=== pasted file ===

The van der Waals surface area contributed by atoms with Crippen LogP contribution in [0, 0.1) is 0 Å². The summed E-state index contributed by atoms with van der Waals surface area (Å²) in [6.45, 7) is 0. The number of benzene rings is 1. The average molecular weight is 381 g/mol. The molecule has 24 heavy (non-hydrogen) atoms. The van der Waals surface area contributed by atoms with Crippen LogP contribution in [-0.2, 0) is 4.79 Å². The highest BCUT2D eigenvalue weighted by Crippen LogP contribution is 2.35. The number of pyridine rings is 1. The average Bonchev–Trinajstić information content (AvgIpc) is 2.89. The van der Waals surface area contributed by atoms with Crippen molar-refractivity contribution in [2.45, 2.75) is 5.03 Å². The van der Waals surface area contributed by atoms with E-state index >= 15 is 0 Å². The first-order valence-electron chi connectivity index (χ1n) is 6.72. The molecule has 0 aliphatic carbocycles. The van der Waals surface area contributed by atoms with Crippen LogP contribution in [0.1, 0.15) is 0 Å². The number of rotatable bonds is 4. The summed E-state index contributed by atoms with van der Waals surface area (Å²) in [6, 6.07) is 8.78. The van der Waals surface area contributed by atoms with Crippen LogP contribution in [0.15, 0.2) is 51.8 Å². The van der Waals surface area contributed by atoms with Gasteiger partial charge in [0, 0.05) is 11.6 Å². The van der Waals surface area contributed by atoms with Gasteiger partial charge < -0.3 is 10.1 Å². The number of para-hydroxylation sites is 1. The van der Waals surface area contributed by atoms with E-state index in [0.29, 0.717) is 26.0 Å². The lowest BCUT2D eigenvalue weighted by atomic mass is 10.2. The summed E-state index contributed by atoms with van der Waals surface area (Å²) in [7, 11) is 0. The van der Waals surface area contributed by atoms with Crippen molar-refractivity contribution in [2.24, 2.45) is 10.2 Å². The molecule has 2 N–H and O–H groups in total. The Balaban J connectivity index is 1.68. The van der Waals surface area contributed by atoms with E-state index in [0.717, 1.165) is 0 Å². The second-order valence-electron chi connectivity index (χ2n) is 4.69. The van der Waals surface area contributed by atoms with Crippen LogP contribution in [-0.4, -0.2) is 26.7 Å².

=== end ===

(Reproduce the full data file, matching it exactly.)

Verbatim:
The van der Waals surface area contributed by atoms with Crippen LogP contribution in [0, 0.1) is 0 Å². The summed E-state index contributed by atoms with van der Waals surface area (Å²) in [6.45, 7) is 0. The number of benzene rings is 1. The average molecular weight is 381 g/mol. The molecule has 24 heavy (non-hydrogen) atoms. The van der Waals surface area contributed by atoms with Crippen LogP contribution in [-0.2, 0) is 4.79 Å². The highest BCUT2D eigenvalue weighted by Crippen LogP contribution is 2.35. The number of pyridine rings is 1. The average Bonchev–Trinajstić information content (AvgIpc) is 2.89. The van der Waals surface area contributed by atoms with Crippen molar-refractivity contribution in [2.45, 2.75) is 5.03 Å². The van der Waals surface area contributed by atoms with E-state index >= 15 is 0 Å². The first-order valence-electron chi connectivity index (χ1n) is 6.72. The molecule has 0 aliphatic carbocycles. The van der Waals surface area contributed by atoms with Crippen LogP contribution in [0.1, 0.15) is 0 Å². The number of rotatable bonds is 4. The summed E-state index contributed by atoms with van der Waals surface area (Å²) in [6, 6.07) is 8.78. The van der Waals surface area contributed by atoms with Crippen LogP contribution in [0.15, 0.2) is 51.8 Å². The van der Waals surface area contributed by atoms with Gasteiger partial charge in [0, 0.05) is 11.6 Å². The van der Waals surface area contributed by atoms with Gasteiger partial charge < -0.3 is 10.1 Å². The number of para-hydroxylation sites is 1. The van der Waals surface area contributed by atoms with E-state index in [0.29, 0.717) is 26.0 Å². The lowest BCUT2D eigenvalue weighted by atomic mass is 10.2. The summed E-state index contributed by atoms with van der Waals surface area (Å²) in [7, 11) is 0. The van der Waals surface area contributed by atoms with Crippen molar-refractivity contribution in [2.24, 2.45) is 10.2 Å². The molecule has 2 N–H and O–H groups in total. The Balaban J connectivity index is 1.68. The van der Waals surface area contributed by atoms with E-state index in [0.717, 1.165) is 0 Å². The second-order valence-electron chi connectivity index (χ2n) is 4.69. The van der Waals surface area contributed by atoms with Crippen LogP contribution in [-0.4, -0.2) is 26.7 Å².